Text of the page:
US Long-Term Ecological Research Network
Comparative responses of aquatic ecosystems to toxic chemical stress
I reviewed a variety of studies on the effects of toxic chemical stress on aquatic ecosystems to search for common patterns of response or sensitivity. Information was obtained from whole-ecosystem experiments, mesocosm experiments, and well-conducted studies of toxic discharges (such as accidental oil spills) into natural ecosystems. Whole-ecosystem experiments have provided the most powerful tool for determining the ecological effects of toxic substances in lakes, but there have been no experiments at this scale in marine ecosystems. A variety of whole-ecosystem and mesocosm experiments in both freshwaters and seawater have found that single-species tests conducted in the laboratory can grossly underestimate the potential for environmental damage from toxic substances. My review suggests a similarity in response across different types of aquatic ecosystems to a variety of toxic substances. Toxic chemical stress can affect both the structure and function of aquatic ecosystems. However, structural changes are generally more predictable and may occur earlier or at lower levels of stress than do changes in ecosystem processes. I found several examples of structural changes occurring with no noticeable change in rates of ecosystem processes. However, I found no examples of ecosystem processes being affected without an accompanying change in structure. When ecosystem processes are affected by toxic chemical stress, rates can either increase or decrease. The most predictable structural change appears to be the loss of sensitive species. Changes in the structure of aquatic ecosystems can be of importance even when not accompanied by changes in ecosystem processes such as primary production. For instance, fish populations can be lost as a result of changes in food web structure. Ecosystems dominated by opportunistic species appear more resistant to stress than those dominated by more specialized organisms. Ecosystems with greater diversity are probably less resistant to stress. The relative sensitivity of an ecosystem (or a mesocosm designed to mimic a natural ecosystem) needs to be considered when extrapolating results on the effects of toxic chemical stress, as well as in designing and interpreting experiments or monitoring programs in these systems. Identification of general patterns in the sensitivity and resistance of ecosystems to toxic chemical stress can aid in environmental management by helping to identify which ecosystems require special protection or particularly close monitoring. I hypothesize that ecosystems with more open element cycles may be more resistant to toxic chemical stress than are more closed ecosystems. If true, then eutrophication has some effects in common with toxic chemical stress. As systems are stressed by eutrophication or by toxic substances, they become more resistant to further change. However, many desirable characteristics of the original ecosystems may already have been lost. If the hypothesis proves true, it should be useful in designing experiments to test the ecological effects of toxic substances. It may also prove extremely useful in siting decisions and other aspects of environmental management.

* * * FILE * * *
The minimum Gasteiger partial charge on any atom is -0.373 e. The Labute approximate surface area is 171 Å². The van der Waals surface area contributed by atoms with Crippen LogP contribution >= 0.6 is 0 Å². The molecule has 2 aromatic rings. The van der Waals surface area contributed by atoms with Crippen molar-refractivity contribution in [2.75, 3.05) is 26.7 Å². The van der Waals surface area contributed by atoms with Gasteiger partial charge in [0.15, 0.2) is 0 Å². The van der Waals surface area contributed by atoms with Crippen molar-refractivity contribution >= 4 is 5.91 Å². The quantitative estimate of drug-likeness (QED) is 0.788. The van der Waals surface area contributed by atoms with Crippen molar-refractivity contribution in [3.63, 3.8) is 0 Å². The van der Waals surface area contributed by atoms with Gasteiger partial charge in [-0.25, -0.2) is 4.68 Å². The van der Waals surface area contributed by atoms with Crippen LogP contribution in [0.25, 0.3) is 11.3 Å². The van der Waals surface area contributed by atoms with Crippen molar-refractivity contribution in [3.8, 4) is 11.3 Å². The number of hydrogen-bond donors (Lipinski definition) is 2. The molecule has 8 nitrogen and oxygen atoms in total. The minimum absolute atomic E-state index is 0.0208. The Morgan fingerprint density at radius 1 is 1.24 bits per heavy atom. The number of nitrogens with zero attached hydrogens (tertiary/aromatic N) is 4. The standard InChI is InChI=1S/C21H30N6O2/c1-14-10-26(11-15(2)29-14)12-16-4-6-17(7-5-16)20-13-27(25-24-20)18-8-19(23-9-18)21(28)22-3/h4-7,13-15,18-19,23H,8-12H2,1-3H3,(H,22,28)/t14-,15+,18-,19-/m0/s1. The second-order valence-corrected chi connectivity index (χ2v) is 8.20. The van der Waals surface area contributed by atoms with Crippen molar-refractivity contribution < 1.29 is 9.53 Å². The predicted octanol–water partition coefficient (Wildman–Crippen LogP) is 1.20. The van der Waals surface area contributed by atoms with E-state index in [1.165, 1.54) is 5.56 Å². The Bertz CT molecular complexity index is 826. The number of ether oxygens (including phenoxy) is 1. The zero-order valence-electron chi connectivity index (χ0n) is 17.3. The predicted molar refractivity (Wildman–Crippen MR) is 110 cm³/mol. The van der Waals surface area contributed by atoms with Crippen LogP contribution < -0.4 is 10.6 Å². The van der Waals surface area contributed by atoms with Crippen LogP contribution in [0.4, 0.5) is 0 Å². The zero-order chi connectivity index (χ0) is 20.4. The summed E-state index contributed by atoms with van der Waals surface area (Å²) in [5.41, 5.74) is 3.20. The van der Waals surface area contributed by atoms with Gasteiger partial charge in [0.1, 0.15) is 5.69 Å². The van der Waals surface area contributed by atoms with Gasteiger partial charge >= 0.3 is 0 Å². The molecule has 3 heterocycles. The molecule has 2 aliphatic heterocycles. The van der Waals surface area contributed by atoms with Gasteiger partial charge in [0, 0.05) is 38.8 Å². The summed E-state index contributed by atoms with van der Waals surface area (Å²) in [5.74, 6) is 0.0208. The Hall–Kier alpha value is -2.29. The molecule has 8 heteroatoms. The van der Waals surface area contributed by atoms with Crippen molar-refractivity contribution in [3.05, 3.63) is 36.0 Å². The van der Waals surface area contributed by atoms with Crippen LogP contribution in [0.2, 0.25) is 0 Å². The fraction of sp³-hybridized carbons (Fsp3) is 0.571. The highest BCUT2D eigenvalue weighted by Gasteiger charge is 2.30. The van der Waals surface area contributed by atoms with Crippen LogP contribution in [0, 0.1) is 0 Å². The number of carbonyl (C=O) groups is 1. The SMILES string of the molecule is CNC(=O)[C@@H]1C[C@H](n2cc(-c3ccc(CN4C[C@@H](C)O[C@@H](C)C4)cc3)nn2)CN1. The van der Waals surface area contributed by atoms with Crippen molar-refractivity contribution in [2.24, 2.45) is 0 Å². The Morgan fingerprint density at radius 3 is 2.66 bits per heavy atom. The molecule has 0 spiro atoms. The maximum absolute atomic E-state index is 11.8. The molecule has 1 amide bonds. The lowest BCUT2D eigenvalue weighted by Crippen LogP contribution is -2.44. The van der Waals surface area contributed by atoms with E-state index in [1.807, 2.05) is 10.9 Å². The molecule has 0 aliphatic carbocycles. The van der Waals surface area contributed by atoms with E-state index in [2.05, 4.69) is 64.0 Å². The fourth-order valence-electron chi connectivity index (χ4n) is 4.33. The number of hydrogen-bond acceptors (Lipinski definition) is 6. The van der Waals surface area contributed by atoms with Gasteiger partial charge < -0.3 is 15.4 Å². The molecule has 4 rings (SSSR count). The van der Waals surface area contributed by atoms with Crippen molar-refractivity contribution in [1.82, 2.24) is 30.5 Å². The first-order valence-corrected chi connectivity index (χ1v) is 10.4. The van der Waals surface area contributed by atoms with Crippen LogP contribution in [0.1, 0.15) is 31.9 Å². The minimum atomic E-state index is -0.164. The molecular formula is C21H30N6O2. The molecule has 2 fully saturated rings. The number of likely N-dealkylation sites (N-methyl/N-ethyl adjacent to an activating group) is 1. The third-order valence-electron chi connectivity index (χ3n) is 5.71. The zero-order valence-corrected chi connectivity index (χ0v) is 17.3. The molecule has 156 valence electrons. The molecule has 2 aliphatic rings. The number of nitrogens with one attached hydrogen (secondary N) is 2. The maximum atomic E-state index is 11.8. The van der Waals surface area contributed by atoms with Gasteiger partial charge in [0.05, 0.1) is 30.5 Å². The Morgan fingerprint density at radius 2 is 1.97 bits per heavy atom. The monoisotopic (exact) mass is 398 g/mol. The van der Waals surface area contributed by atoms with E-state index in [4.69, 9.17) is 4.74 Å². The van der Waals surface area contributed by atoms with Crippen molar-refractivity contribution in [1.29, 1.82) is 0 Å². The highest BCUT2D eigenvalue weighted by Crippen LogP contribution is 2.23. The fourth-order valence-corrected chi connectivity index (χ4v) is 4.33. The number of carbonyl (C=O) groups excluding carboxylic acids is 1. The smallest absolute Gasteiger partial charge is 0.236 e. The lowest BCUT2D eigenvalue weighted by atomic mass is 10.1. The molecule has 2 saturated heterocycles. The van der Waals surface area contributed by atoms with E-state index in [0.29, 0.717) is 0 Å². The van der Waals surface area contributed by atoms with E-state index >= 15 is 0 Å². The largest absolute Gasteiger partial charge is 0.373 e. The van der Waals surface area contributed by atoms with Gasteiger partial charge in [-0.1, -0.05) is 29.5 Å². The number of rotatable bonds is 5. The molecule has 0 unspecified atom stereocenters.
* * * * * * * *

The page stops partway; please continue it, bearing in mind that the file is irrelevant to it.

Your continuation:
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New York
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